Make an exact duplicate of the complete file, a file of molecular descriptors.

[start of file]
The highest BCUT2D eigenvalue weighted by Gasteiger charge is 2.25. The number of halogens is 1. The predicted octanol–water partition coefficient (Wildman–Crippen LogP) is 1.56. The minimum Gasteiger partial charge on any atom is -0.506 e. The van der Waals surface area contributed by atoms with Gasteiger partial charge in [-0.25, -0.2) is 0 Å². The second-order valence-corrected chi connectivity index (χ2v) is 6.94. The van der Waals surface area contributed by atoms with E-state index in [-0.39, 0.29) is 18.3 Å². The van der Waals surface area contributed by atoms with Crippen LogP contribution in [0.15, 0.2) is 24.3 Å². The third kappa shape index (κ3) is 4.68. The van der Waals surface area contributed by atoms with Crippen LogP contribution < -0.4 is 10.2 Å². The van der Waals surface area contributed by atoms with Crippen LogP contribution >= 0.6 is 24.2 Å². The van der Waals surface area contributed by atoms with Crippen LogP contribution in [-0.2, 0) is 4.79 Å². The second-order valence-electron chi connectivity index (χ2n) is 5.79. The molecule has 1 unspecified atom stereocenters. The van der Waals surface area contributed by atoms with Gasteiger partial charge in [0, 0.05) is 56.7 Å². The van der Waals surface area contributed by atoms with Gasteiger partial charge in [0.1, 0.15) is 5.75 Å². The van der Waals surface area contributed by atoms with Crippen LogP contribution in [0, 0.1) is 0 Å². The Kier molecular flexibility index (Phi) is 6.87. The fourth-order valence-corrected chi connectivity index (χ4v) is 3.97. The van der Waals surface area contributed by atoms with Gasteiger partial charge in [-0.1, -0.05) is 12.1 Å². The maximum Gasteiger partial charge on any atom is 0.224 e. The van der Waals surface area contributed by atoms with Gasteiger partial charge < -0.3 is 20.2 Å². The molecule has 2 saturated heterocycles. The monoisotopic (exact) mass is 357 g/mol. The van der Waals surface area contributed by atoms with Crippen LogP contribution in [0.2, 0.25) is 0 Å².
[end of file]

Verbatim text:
The highest BCUT2D eigenvalue weighted by Gasteiger charge is 2.25. The number of halogens is 1. The predicted octanol–water partition coefficient (Wildman–Crippen LogP) is 1.56. The minimum Gasteiger partial charge on any atom is -0.506 e. The van der Waals surface area contributed by atoms with Gasteiger partial charge in [-0.25, -0.2) is 0 Å². The second-order valence-corrected chi connectivity index (χ2v) is 6.94. The van der Waals surface area contributed by atoms with E-state index in [-0.39, 0.29) is 18.3 Å². The van der Waals surface area contributed by atoms with Crippen LogP contribution in [0.15, 0.2) is 24.3 Å². The third kappa shape index (κ3) is 4.68. The van der Waals surface area contributed by atoms with Crippen LogP contribution < -0.4 is 10.2 Å². The van der Waals surface area contributed by atoms with Crippen LogP contribution >= 0.6 is 24.2 Å². The van der Waals surface area contributed by atoms with Crippen LogP contribution in [-0.2, 0) is 4.79 Å². The second-order valence-electron chi connectivity index (χ2n) is 5.79. The molecule has 1 unspecified atom stereocenters. The van der Waals surface area contributed by atoms with Gasteiger partial charge in [0, 0.05) is 56.7 Å². The van der Waals surface area contributed by atoms with Gasteiger partial charge in [0.1, 0.15) is 5.75 Å². The van der Waals surface area contributed by atoms with Crippen LogP contribution in [0, 0.1) is 0 Å². The Kier molecular flexibility index (Phi) is 6.87. The fourth-order valence-corrected chi connectivity index (χ4v) is 3.97. The van der Waals surface area contributed by atoms with Gasteiger partial charge in [-0.1, -0.05) is 12.1 Å². The maximum Gasteiger partial charge on any atom is 0.224 e. The van der Waals surface area contributed by atoms with Gasteiger partial charge < -0.3 is 20.2 Å². The molecule has 2 saturated heterocycles. The monoisotopic (exact) mass is 357 g/mol. The van der Waals surface area contributed by atoms with Crippen LogP contribution in [0.2, 0.25) is 0 Å².